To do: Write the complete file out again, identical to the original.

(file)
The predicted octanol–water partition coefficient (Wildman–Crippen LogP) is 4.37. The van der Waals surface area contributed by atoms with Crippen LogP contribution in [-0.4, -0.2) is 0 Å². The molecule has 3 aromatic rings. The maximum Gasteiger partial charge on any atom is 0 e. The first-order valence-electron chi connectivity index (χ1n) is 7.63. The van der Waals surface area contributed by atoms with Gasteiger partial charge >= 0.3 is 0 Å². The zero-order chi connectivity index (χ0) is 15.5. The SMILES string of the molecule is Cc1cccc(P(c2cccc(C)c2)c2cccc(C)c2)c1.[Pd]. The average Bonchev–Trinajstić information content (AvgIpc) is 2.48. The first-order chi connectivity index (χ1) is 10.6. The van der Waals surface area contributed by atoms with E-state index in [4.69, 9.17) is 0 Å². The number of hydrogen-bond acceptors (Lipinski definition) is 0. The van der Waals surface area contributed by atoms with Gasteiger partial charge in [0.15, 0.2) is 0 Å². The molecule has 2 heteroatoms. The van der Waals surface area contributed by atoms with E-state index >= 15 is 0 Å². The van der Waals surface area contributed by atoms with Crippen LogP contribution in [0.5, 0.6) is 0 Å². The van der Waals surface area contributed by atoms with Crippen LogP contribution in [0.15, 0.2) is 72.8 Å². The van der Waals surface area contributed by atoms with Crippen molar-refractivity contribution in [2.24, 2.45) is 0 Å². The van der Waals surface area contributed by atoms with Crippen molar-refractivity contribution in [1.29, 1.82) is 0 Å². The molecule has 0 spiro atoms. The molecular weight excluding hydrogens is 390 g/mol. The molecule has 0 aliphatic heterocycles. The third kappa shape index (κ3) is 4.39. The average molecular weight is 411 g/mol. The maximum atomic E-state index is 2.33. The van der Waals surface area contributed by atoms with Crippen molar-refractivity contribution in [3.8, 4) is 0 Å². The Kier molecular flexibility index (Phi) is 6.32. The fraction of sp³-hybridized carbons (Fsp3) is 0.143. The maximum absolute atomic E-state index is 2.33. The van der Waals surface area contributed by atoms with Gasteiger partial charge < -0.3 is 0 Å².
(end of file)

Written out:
The predicted octanol–water partition coefficient (Wildman–Crippen LogP) is 4.37. The van der Waals surface area contributed by atoms with Crippen LogP contribution in [-0.4, -0.2) is 0 Å². The molecule has 3 aromatic rings. The maximum Gasteiger partial charge on any atom is 0 e. The first-order valence-electron chi connectivity index (χ1n) is 7.63. The van der Waals surface area contributed by atoms with Gasteiger partial charge >= 0.3 is 0 Å². The zero-order chi connectivity index (χ0) is 15.5. The SMILES string of the molecule is Cc1cccc(P(c2cccc(C)c2)c2cccc(C)c2)c1.[Pd]. The average Bonchev–Trinajstić information content (AvgIpc) is 2.48. The first-order chi connectivity index (χ1) is 10.6. The van der Waals surface area contributed by atoms with E-state index in [4.69, 9.17) is 0 Å². The number of hydrogen-bond acceptors (Lipinski definition) is 0. The van der Waals surface area contributed by atoms with Gasteiger partial charge in [0.15, 0.2) is 0 Å². The molecule has 2 heteroatoms. The van der Waals surface area contributed by atoms with E-state index >= 15 is 0 Å². The van der Waals surface area contributed by atoms with Crippen LogP contribution in [0.5, 0.6) is 0 Å². The van der Waals surface area contributed by atoms with Crippen LogP contribution in [0.15, 0.2) is 72.8 Å². The van der Waals surface area contributed by atoms with Crippen molar-refractivity contribution in [2.24, 2.45) is 0 Å². The van der Waals surface area contributed by atoms with Crippen molar-refractivity contribution in [1.29, 1.82) is 0 Å². The molecule has 0 spiro atoms. The molecular weight excluding hydrogens is 390 g/mol. The molecule has 0 aliphatic heterocycles. The third kappa shape index (κ3) is 4.39. The average molecular weight is 411 g/mol. The maximum atomic E-state index is 2.33. The van der Waals surface area contributed by atoms with Crippen molar-refractivity contribution in [3.8, 4) is 0 Å². The Kier molecular flexibility index (Phi) is 6.32. The fraction of sp³-hybridized carbons (Fsp3) is 0.143. The maximum absolute atomic E-state index is 2.33. The van der Waals surface area contributed by atoms with Gasteiger partial charge < -0.3 is 0 Å².